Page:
Exceptional customer experience is not just an option for businesses in today’s digital market—it’s a necessity. If consumers and business clients find it difficult to place orders, get timely help, find what they’re looking for or complete some other transaction with a company, they might very well switch to a competitor that excels at customer experience.
Organizations are fortunate today that technology tools such as advanced analytics and artificial intelligence (AI) are available to help them deliver enhanced customer experience. But they need to prioritize deploying these capabilities—and using them correctly—to see any real benefit.
Many companies have accelerated their digital transformation efforts for the past few years, which has required they put a greater emphasis on customer experience, says Matthew Candy, global managing partner, IBM iX customer and experience transformation at IBM Consulting.
“Consumer expectations continue to remain high and get higher each and every day,” he said. “And we take experiences that we’ve had in one industry and those become the benchmark for what we expect in every industry. If I have an amazing experience with my bank and its digital platform and application, when I interact with my utilities company I expect the same thing. This notion of customer experience is the thing that creates competitive advantage for companies.”
Leveraging analytics, AI and other next-generation technologies can help organizations provide significant differentiation between themselves and their competitors, Candy says. They can facilitate a rich profile of a customer based on previous interactions with the individual to determine the customer’s preferences and to add a much higher level of personalization.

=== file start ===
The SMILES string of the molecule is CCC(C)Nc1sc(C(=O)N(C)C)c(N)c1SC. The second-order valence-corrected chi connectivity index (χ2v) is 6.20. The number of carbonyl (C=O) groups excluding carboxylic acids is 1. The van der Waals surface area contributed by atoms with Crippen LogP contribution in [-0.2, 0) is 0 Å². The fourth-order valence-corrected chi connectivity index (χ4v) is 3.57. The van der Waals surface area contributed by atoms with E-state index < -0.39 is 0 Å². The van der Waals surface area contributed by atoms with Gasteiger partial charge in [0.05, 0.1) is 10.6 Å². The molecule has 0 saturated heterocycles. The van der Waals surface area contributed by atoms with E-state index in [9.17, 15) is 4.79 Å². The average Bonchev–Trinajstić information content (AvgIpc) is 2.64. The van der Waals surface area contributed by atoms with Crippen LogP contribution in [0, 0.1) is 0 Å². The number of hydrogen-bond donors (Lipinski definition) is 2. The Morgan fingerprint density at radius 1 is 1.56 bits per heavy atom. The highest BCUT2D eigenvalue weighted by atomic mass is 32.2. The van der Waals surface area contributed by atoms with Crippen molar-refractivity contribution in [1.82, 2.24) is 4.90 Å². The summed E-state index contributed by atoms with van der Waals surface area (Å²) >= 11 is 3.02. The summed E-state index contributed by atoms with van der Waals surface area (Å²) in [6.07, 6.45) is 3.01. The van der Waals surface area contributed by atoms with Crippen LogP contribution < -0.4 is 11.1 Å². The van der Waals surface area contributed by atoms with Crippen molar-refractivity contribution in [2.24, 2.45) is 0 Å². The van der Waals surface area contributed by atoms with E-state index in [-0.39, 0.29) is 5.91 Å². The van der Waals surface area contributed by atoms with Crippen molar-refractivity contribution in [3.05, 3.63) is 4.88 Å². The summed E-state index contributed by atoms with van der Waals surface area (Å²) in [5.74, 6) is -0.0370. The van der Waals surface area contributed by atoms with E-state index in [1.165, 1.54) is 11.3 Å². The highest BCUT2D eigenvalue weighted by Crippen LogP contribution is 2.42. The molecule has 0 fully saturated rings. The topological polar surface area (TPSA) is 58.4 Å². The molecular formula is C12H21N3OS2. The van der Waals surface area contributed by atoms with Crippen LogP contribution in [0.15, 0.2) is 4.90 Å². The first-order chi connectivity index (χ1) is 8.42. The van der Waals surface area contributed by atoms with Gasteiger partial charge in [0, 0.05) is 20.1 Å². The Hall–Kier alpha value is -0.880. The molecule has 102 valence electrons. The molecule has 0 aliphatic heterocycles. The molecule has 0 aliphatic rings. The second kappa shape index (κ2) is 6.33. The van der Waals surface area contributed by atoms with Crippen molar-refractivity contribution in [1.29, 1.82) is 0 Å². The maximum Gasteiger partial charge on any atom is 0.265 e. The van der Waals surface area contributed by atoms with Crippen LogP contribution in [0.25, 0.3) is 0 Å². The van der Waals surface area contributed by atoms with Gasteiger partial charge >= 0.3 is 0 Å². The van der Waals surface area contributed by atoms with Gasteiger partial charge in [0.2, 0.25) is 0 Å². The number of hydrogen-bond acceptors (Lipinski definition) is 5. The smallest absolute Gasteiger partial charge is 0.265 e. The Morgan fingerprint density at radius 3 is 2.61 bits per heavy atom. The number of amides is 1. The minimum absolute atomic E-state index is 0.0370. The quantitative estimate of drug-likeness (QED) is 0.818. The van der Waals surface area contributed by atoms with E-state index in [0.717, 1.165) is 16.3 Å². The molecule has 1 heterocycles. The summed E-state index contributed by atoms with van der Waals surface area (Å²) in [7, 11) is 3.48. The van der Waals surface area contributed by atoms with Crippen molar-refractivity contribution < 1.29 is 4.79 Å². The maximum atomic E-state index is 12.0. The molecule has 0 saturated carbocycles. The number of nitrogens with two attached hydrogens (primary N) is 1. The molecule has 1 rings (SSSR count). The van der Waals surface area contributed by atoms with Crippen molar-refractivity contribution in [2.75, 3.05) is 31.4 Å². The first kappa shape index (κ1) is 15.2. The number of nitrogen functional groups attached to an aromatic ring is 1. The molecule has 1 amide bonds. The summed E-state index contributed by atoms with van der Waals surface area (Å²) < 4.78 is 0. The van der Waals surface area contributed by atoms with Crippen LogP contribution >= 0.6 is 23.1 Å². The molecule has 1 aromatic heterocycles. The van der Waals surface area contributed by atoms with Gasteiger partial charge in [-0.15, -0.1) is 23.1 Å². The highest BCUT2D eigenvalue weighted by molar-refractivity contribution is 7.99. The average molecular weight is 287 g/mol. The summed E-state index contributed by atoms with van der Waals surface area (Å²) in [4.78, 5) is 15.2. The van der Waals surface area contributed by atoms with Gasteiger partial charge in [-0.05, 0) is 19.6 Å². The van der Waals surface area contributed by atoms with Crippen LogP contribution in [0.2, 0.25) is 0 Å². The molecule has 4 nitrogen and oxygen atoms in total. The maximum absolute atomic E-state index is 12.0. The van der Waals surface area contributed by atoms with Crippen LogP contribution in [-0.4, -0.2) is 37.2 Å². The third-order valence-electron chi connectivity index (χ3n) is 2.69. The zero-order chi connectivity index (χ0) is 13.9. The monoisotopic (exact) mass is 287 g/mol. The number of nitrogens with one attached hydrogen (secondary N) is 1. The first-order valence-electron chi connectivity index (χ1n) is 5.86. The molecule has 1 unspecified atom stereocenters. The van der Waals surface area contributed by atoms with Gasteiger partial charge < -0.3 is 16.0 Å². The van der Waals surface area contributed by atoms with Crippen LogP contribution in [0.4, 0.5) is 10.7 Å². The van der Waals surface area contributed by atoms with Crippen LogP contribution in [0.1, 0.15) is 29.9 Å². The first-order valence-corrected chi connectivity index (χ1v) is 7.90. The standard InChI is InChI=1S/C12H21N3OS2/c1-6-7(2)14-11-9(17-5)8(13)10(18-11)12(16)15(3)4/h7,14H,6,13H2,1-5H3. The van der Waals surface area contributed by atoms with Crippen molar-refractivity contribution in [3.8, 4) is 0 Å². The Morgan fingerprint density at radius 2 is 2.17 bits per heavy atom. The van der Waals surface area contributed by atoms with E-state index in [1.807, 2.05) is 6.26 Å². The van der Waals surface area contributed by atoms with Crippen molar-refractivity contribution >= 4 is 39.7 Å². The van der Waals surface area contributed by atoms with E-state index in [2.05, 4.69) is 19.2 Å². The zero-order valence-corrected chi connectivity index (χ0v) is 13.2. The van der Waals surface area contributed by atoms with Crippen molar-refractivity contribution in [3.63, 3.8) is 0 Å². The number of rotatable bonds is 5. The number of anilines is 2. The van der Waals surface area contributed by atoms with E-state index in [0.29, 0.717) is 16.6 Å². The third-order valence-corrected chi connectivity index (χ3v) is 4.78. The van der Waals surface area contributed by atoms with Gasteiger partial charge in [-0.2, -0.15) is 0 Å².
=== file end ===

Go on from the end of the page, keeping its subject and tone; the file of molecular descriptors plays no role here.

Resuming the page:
“And it’s not just delivering personalized experiences and recommendations, but contextually relevant ones,” Candy says, based on the customer’s situation at the particular point in time.
Letting data be the guide
Companies in various industries could see benefits from investing in analytics to improve customer experience. For example, auto makers could work with IBM Consulting to reimagine customers’ digital experiences at the first touchpoint—the website—and through the entire customer journey.
Using analytics tools based in the cloud, an auto maker could anticipate drivers’ needs and preferences, potentially deepening customers’ connection and loyalty to a brand in part by making it easy for customers to interact with the company.
Similarly, banks can work with IBM Consulting to improve customer experiences and build loyalty by improving the digital experience. For example, simple customer service inquiries can be handled by pairing a customer relationship management platform with IBM Watson chatbots. Once call agents are no longer burdened with responding to those less complex transactions, they are free to provide more high-value interactions with customers, equipped with the right tools and data to make informed recommendations and build customer relationships.